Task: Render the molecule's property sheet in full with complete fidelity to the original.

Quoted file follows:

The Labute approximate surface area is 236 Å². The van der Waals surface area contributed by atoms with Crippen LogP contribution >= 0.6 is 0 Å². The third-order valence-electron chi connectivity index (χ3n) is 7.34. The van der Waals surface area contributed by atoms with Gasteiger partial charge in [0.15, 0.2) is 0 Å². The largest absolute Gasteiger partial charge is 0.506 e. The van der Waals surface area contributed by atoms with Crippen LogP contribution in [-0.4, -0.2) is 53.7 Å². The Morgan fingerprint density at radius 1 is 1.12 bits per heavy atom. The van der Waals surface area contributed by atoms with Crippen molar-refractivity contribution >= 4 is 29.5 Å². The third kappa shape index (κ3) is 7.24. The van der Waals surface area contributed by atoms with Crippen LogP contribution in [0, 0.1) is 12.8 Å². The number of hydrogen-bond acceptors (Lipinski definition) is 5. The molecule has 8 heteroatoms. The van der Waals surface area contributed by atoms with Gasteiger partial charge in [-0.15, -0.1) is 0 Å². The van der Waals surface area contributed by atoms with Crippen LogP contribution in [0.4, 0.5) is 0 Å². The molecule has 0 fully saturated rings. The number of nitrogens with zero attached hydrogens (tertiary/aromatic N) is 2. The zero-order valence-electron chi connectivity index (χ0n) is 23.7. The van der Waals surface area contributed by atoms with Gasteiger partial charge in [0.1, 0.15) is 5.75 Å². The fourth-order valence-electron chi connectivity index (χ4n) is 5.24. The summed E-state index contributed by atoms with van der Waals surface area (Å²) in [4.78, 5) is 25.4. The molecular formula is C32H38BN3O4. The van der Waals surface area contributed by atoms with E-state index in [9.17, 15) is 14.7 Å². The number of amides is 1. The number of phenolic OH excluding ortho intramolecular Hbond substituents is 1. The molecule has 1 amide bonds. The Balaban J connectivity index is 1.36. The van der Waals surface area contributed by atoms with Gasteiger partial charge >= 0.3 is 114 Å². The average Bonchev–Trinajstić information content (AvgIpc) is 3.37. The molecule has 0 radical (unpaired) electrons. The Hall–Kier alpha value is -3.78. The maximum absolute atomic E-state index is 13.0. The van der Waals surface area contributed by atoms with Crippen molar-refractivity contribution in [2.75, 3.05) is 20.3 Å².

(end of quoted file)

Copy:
The Labute approximate surface area is 236 Å². The van der Waals surface area contributed by atoms with Crippen LogP contribution >= 0.6 is 0 Å². The third-order valence-electron chi connectivity index (χ3n) is 7.34. The van der Waals surface area contributed by atoms with Gasteiger partial charge in [0.15, 0.2) is 0 Å². The largest absolute Gasteiger partial charge is 0.506 e. The van der Waals surface area contributed by atoms with Crippen LogP contribution in [-0.4, -0.2) is 53.7 Å². The Morgan fingerprint density at radius 1 is 1.12 bits per heavy atom. The van der Waals surface area contributed by atoms with Crippen molar-refractivity contribution >= 4 is 29.5 Å². The third kappa shape index (κ3) is 7.24. The van der Waals surface area contributed by atoms with Crippen LogP contribution in [0, 0.1) is 12.8 Å². The number of hydrogen-bond acceptors (Lipinski definition) is 5. The molecule has 8 heteroatoms. The van der Waals surface area contributed by atoms with Gasteiger partial charge in [-0.15, -0.1) is 0 Å². The van der Waals surface area contributed by atoms with Crippen LogP contribution in [0.4, 0.5) is 0 Å². The molecule has 0 fully saturated rings. The number of nitrogens with zero attached hydrogens (tertiary/aromatic N) is 2. The zero-order valence-electron chi connectivity index (χ0n) is 23.7. The van der Waals surface area contributed by atoms with Gasteiger partial charge in [0.1, 0.15) is 5.75 Å². The fourth-order valence-electron chi connectivity index (χ4n) is 5.24. The summed E-state index contributed by atoms with van der Waals surface area (Å²) in [4.78, 5) is 25.4. The molecular formula is C32H38BN3O4. The van der Waals surface area contributed by atoms with E-state index in [9.17, 15) is 14.7 Å². The number of amides is 1. The number of phenolic OH excluding ortho intramolecular Hbond substituents is 1. The molecule has 1 amide bonds. The Balaban J connectivity index is 1.36. The van der Waals surface area contributed by atoms with Gasteiger partial charge >= 0.3 is 114 Å². The average Bonchev–Trinajstić information content (AvgIpc) is 3.37. The molecule has 0 radical (unpaired) electrons. The Hall–Kier alpha value is -3.78. The maximum absolute atomic E-state index is 13.0. The van der Waals surface area contributed by atoms with Crippen molar-refractivity contribution in [2.75, 3.05) is 20.3 Å².